The early learning experience can have long-range impact on the young child. Because this is often the first time that they have been away from home without a parent, finding the right experience is crucial.
Parents choose preschools for many different reasons: geographical convenience, social reasons (this is where my friends take their children), religion, cost, physical appearance.
While all of these issues are important the list needs to also include:
• Experience of the teachers
• School certifications
• Philosophy of the school
• Size of the classrooms
• Number of classes per age group
• Ongoing continuing education for teachers
• Frame of reference for age-/class-specific curriculums
• Structure of the school
• Classroom facilities
• Extra-curricular experiences available
• Outside consultants (OT/speech, nutritionist, psychologist)
• Accommodations/modifications for the child with early learning needs
These issues become even more important when you are selecting a school for a child with special learning concerns. This is where parents may go to the occupational therapist for help in making specific decisions that are essential for a successful early-learning experience.
The right environment must fit the child and it must fit the parents. Evaluating the home philosophy is as important as evaluating the child. It might also be helpful, particularly in the case of the toddler with special needs, to visit the school with the parents before enrolling the child.
More often, however, the OT is brought into the preschool situation after problems begin to arise.
Such was the case with "Bailey" (not his real name), 3, who had been attending preschool for three months. It was his first time attending school full time and at first he refused to nap and acted out. After about a month, however, he seemed to be adjusting; he had started to nap and was behaving well.
"Then about two weeks ago," his parents told me when they called, "he started to regress into not listening to his teacher when she asks him to do something, general disruptive behavior, self-control issues, and at times outbursts. His teacher and the school's owner and doctor all say he is an extremely smart child. and he scored very high on his developmental and cognitive assessments. We know that at home he will get bored easily and we will simply change what were doing to a new activity or give him something more challenging, like a puzzle outside his age group (which he has no problem completing). If he is focused on something he wants to do he will sit for hours doing it, so the school has ruled out ADHD as his behavioral problem. But they would still like to have him assessed by a professional for suggestions of ways to handle his moments of bad behavior."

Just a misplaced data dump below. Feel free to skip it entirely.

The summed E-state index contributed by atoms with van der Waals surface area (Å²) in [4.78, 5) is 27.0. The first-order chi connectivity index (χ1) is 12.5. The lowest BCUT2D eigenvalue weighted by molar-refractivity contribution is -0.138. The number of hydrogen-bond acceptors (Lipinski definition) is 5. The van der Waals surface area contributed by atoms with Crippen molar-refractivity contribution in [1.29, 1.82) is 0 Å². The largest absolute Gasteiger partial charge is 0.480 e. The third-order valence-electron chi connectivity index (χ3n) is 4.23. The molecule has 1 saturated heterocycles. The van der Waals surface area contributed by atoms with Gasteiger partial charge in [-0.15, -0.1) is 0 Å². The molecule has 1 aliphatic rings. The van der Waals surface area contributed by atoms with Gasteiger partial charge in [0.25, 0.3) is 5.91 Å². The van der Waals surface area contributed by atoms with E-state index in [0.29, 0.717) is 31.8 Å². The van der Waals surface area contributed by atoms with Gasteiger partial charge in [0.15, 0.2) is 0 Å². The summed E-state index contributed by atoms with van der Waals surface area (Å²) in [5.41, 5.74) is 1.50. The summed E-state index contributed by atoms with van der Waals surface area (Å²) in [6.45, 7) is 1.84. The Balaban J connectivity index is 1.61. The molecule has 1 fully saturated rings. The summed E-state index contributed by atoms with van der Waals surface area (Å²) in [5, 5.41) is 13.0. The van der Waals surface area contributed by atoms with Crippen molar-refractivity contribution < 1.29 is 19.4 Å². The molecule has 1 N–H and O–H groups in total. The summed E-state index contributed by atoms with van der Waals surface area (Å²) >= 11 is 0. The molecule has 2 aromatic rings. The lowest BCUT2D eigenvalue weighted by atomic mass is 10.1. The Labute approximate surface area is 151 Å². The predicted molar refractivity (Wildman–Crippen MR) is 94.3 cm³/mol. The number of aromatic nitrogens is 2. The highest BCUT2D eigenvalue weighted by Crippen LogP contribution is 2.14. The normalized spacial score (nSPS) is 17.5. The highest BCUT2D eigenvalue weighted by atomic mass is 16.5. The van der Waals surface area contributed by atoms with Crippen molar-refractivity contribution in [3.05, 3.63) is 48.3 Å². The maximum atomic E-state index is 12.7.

Bailey has trained his parents to circumvent issues before they arise by changing his activity. However, it is not practical for this to happen in a classroom of 8-10 young children with a teacher and teacher's aide.
I also noted that the parents used the word "regress," which is often associated with severe developmental concerns. I find it is often used by parents as a code word to tentatively bridge the "question" they often do not want answered. The language the parents use is often an indicator of their hidden concerns.
Changes in behaviors in young children are common. To jump to conclusions about interpreting meanings can be emotionally stressful and is often unnecessary.
The occupational therapist can help by giving the parent a definitive profile of the child's current abilities. Some testing measures that may be appropriate include the Test of Pictures/Forms/Letters/Numbers/Spatial Orientation and Sequencing Skills, the Denver Developmental, the Motor-Free Visual Perception Test, the PEER, the Visual Motor Inventory, and the Wide Range Assessment of Visual Motor Abilities.
However, over and above these standardized measures, a simple (OT-constructed) criterion-referenced developmental checklist may provide valuable information. A sample of one that I developed is available online at www.advanceweb.com/OT. It is copyright protected but may be used with permission and acknowledgement of authorship.
Equipped with an attentive ear, an evaluative eye and some measures for synthesizing the data accrued, the OT becomes a valuable asset in this early learning process.
Susan N. Schriber Orloff, OTR/L, is the author of Learning Re-enabled, a guide for parents, teachers and therapists. The book is endorsed by the National Education Association and the International Learning Disabilities Association. She is also the author of WIN™, The Handwriting on the Wall 12-hour program to penmanship. She is CEO and executive director of Children's Special Services, LLC, in Atlanta, GA. Reach her at www.childrens-services.com or through www.YourTherapySource.com.